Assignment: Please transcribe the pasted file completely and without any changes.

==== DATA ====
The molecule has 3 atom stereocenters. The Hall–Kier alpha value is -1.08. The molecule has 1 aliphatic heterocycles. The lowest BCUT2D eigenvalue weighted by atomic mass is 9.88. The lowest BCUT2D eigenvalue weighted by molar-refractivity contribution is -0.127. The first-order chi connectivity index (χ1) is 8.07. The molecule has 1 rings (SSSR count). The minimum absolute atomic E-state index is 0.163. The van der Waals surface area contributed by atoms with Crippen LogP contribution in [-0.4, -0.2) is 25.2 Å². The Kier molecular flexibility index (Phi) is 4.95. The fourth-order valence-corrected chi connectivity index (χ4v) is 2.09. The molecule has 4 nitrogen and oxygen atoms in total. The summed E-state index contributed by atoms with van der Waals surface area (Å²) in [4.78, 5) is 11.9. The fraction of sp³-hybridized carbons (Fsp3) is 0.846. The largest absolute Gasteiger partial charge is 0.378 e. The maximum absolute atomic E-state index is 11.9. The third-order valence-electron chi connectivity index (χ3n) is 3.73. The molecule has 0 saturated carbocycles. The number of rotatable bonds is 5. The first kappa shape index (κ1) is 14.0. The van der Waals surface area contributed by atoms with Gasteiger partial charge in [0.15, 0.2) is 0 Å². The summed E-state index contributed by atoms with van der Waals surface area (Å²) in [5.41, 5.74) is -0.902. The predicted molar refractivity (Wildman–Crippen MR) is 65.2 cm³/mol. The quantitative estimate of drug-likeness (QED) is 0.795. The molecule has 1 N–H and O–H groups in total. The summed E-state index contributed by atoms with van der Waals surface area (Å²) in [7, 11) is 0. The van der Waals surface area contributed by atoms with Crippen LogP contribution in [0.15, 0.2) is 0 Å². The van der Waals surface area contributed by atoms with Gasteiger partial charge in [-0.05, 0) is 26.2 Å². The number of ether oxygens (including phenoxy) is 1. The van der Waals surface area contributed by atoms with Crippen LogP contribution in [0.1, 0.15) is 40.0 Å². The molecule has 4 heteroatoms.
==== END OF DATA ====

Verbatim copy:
The molecule has 3 atom stereocenters. The Hall–Kier alpha value is -1.08. The molecule has 1 aliphatic heterocycles. The lowest BCUT2D eigenvalue weighted by atomic mass is 9.88. The lowest BCUT2D eigenvalue weighted by molar-refractivity contribution is -0.127. The first-order chi connectivity index (χ1) is 8.07. The molecule has 1 rings (SSSR count). The minimum absolute atomic E-state index is 0.163. The van der Waals surface area contributed by atoms with Crippen LogP contribution in [-0.4, -0.2) is 25.2 Å². The Kier molecular flexibility index (Phi) is 4.95. The fourth-order valence-corrected chi connectivity index (χ4v) is 2.09. The molecule has 4 nitrogen and oxygen atoms in total. The summed E-state index contributed by atoms with van der Waals surface area (Å²) in [4.78, 5) is 11.9. The fraction of sp³-hybridized carbons (Fsp3) is 0.846. The largest absolute Gasteiger partial charge is 0.378 e. The maximum absolute atomic E-state index is 11.9. The third-order valence-electron chi connectivity index (χ3n) is 3.73. The molecule has 0 saturated carbocycles. The number of rotatable bonds is 5. The first kappa shape index (κ1) is 14.0. The van der Waals surface area contributed by atoms with Gasteiger partial charge in [0.15, 0.2) is 0 Å². The summed E-state index contributed by atoms with van der Waals surface area (Å²) in [5.41, 5.74) is -0.902. The predicted molar refractivity (Wildman–Crippen MR) is 65.2 cm³/mol. The quantitative estimate of drug-likeness (QED) is 0.795. The molecule has 1 N–H and O–H groups in total. The summed E-state index contributed by atoms with van der Waals surface area (Å²) in [7, 11) is 0. The van der Waals surface area contributed by atoms with Crippen LogP contribution in [0.15, 0.2) is 0 Å². The van der Waals surface area contributed by atoms with Gasteiger partial charge in [-0.05, 0) is 26.2 Å². The number of ether oxygens (including phenoxy) is 1. The van der Waals surface area contributed by atoms with Crippen LogP contribution in [0.1, 0.15) is 40.0 Å². The molecule has 4 heteroatoms.